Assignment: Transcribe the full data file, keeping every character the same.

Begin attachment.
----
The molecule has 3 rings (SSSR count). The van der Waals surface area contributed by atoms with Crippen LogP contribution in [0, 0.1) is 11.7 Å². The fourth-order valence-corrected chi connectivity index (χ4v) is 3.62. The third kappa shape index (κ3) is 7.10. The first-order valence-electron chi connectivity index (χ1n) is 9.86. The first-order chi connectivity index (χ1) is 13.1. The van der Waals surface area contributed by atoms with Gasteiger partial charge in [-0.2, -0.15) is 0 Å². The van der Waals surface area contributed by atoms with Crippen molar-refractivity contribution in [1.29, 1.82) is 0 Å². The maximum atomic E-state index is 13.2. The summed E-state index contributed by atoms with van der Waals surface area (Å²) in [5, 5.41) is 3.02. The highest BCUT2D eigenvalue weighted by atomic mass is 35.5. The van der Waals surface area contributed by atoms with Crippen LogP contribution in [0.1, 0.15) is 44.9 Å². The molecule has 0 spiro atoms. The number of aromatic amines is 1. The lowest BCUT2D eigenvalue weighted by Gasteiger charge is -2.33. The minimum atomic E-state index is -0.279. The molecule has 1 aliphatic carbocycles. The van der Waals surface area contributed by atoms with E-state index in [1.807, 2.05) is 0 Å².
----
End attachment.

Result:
The molecule has 3 rings (SSSR count). The van der Waals surface area contributed by atoms with Crippen LogP contribution in [0, 0.1) is 11.7 Å². The fourth-order valence-corrected chi connectivity index (χ4v) is 3.62. The third kappa shape index (κ3) is 7.10. The first-order valence-electron chi connectivity index (χ1n) is 9.86. The first-order chi connectivity index (χ1) is 13.1. The van der Waals surface area contributed by atoms with Gasteiger partial charge in [-0.2, -0.15) is 0 Å². The van der Waals surface area contributed by atoms with Crippen molar-refractivity contribution in [1.29, 1.82) is 0 Å². The maximum atomic E-state index is 13.2. The summed E-state index contributed by atoms with van der Waals surface area (Å²) in [5, 5.41) is 3.02. The highest BCUT2D eigenvalue weighted by atomic mass is 35.5. The van der Waals surface area contributed by atoms with Crippen LogP contribution in [0.1, 0.15) is 44.9 Å². The molecule has 0 spiro atoms. The number of aromatic amines is 1. The lowest BCUT2D eigenvalue weighted by Gasteiger charge is -2.33. The minimum atomic E-state index is -0.279. The molecule has 1 aliphatic carbocycles. The van der Waals surface area contributed by atoms with E-state index in [1.807, 2.05) is 0 Å².